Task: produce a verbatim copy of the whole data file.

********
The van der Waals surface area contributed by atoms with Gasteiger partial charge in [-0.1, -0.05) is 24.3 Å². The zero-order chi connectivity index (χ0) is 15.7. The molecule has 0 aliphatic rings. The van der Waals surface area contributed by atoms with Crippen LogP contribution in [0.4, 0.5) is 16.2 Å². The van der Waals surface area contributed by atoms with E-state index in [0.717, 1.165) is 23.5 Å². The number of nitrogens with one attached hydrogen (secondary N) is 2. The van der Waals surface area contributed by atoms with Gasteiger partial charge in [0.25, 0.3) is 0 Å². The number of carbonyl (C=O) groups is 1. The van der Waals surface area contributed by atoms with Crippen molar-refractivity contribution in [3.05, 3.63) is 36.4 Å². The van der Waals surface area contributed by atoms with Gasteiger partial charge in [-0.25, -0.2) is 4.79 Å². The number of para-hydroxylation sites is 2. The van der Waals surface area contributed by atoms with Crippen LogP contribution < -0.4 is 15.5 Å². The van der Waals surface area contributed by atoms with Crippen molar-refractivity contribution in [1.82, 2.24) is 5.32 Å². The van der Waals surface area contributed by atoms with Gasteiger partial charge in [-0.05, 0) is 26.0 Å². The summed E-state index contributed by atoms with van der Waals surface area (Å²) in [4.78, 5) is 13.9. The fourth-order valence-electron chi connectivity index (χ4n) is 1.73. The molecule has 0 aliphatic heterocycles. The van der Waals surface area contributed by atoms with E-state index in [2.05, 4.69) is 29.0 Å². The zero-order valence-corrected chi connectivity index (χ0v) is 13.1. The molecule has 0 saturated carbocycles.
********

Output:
The van der Waals surface area contributed by atoms with Gasteiger partial charge in [-0.1, -0.05) is 24.3 Å². The zero-order chi connectivity index (χ0) is 15.7. The molecule has 0 aliphatic rings. The van der Waals surface area contributed by atoms with Crippen LogP contribution in [0.4, 0.5) is 16.2 Å². The van der Waals surface area contributed by atoms with E-state index in [0.717, 1.165) is 23.5 Å². The number of nitrogens with one attached hydrogen (secondary N) is 2. The van der Waals surface area contributed by atoms with Gasteiger partial charge in [0.25, 0.3) is 0 Å². The number of carbonyl (C=O) groups is 1. The van der Waals surface area contributed by atoms with Crippen molar-refractivity contribution in [3.05, 3.63) is 36.4 Å². The van der Waals surface area contributed by atoms with Gasteiger partial charge in [-0.25, -0.2) is 4.79 Å². The number of para-hydroxylation sites is 2. The van der Waals surface area contributed by atoms with Crippen LogP contribution < -0.4 is 15.5 Å². The van der Waals surface area contributed by atoms with Crippen molar-refractivity contribution in [1.82, 2.24) is 5.32 Å². The van der Waals surface area contributed by atoms with Gasteiger partial charge in [-0.05, 0) is 26.0 Å². The summed E-state index contributed by atoms with van der Waals surface area (Å²) in [4.78, 5) is 13.9. The fourth-order valence-electron chi connectivity index (χ4n) is 1.73. The molecule has 0 aliphatic heterocycles. The van der Waals surface area contributed by atoms with E-state index in [2.05, 4.69) is 29.0 Å². The zero-order valence-corrected chi connectivity index (χ0v) is 13.1. The molecule has 0 saturated carbocycles.